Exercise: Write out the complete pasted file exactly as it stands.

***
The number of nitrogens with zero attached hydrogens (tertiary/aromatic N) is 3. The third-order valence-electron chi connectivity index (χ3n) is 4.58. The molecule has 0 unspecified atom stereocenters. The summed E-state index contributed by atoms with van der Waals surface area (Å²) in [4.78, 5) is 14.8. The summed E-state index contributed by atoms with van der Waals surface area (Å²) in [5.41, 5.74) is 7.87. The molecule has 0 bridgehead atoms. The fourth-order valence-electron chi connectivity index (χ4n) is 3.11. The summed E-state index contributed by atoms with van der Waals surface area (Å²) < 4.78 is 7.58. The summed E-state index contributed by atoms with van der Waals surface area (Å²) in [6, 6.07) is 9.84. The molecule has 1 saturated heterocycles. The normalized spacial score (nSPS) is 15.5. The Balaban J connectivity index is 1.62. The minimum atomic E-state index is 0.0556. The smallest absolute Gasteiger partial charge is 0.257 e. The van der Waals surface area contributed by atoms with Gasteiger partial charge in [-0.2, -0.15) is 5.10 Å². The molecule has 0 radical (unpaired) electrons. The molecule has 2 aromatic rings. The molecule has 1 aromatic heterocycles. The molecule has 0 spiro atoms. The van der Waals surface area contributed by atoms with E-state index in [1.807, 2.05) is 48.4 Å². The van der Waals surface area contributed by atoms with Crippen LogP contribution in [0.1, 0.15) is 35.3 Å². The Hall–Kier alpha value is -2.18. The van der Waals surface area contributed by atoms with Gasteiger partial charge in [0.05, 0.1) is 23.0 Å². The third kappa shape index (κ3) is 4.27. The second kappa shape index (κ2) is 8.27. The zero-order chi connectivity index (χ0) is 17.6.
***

The number of nitrogens with zero attached hydrogens (tertiary/aromatic N) is 3. The third-order valence-electron chi connectivity index (χ3n) is 4.58. The molecule has 0 unspecified atom stereocenters. The summed E-state index contributed by atoms with van der Waals surface area (Å²) in [4.78, 5) is 14.8. The summed E-state index contributed by atoms with van der Waals surface area (Å²) in [5.41, 5.74) is 7.87. The molecule has 0 bridgehead atoms. The fourth-order valence-electron chi connectivity index (χ4n) is 3.11. The summed E-state index contributed by atoms with van der Waals surface area (Å²) < 4.78 is 7.58. The summed E-state index contributed by atoms with van der Waals surface area (Å²) in [6, 6.07) is 9.84. The molecule has 1 saturated heterocycles. The normalized spacial score (nSPS) is 15.5. The Balaban J connectivity index is 1.62. The minimum atomic E-state index is 0.0556. The smallest absolute Gasteiger partial charge is 0.257 e. The van der Waals surface area contributed by atoms with Gasteiger partial charge in [-0.2, -0.15) is 5.10 Å². The molecule has 0 radical (unpaired) electrons. The molecule has 2 aromatic rings. The molecule has 1 aromatic heterocycles. The molecule has 0 spiro atoms. The van der Waals surface area contributed by atoms with E-state index in [1.807, 2.05) is 48.4 Å². The van der Waals surface area contributed by atoms with Crippen LogP contribution in [0.1, 0.15) is 35.3 Å². The Hall–Kier alpha value is -2.18. The van der Waals surface area contributed by atoms with Gasteiger partial charge in [0.05, 0.1) is 23.0 Å². The third kappa shape index (κ3) is 4.27. The second kappa shape index (κ2) is 8.27. The zero-order chi connectivity index (χ0) is 17.6.